Nepal Trekking Days 15-16: Chhukhung-Ri and Pangboche

Day 15 turned out to be my favourite day of the entire trek, I think. We started early in the morning with a crystal clear day, and did a day-trip up Chhukhung-Ri, which at 5545m was also the highest point I reached. The views from the top are literally (more on that in a second!) breath-taking. We shared them with a lone Spanish trekker and a Slovenian couple, one of whom had climbed Lhotse twenty years ago! The panorama from the top is a full 360 degrees (I accidentally included half of Shyam's head too, I'm sorry!): the massive feature on the left is the North face of Nuptse (hiding Everest), while over one the right Ama Dablam (6812m) is quite prominent, although not quite as prominent as in the first panorama, which was taken from outside our lodge! In the middle you can also just make out the lake next to the Island Peak base camp from the day before.

The ascent was slightly curious; it was a lot of fun as it turned into a semi-exposed rock-scramble over slate under nice sun, but for some reason Paul and I simultaneously hit a wall. We didn't feel any other effects, but literally needed to stop to catch our breath every twenty steps or so! Whether we had simply gone a bit fast to that point, or if we had just hit the point of our current acclimatisation (it wasn't that much higher than Kala Patthar where we didn't have any trouble), who knows. It was certainly worth-while how-ever.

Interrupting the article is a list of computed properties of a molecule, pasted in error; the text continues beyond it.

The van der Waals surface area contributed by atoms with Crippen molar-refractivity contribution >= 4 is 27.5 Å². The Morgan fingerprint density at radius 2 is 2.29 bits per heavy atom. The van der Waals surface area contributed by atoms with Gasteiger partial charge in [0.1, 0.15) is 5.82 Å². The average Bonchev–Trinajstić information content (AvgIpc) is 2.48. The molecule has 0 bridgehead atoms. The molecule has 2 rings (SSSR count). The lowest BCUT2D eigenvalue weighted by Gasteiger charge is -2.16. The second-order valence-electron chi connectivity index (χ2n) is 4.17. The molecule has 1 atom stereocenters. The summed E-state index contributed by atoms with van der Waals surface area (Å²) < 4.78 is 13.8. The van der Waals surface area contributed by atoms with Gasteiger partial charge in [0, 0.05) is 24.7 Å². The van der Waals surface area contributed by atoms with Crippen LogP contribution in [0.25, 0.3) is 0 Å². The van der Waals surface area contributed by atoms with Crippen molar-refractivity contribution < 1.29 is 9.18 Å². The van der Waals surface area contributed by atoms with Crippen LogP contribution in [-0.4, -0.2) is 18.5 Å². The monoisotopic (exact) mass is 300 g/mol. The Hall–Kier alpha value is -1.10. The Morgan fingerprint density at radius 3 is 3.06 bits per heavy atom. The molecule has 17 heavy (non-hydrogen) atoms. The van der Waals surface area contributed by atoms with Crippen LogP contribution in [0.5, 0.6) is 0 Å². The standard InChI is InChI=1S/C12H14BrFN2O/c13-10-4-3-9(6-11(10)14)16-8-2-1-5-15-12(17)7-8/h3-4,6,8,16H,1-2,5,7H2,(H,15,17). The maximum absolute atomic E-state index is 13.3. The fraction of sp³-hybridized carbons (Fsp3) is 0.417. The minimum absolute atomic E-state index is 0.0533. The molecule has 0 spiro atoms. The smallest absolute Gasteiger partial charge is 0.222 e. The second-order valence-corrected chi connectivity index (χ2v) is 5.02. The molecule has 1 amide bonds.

The next morning we were again greeted with perfect trekking weather, as we commenced our descent towards Panboche. The plume of cloud from the summit of Ama Dablam was present every morning, so I assume there must be a jet-stream at that altitude. We quickly made it down below the tree-line for the first time in about ten days.

Pangboche itself turns out to be in two parts. We stayed in the lower part with all the lodges which is pleasantly situated, however after a break we went for a five-minute walk into the obscured upper-Pangboche. This is quite a traditional village still, and was very pretty. (Including the dung disks you can see drying on a wall! These are used for both fuel and fertiliser; every lodge has a communal dining hall, with a dung-fueled heater in the centre. Presumably, these stoves are also carried in by porters...).

Mark Hepburn 27 December 2010
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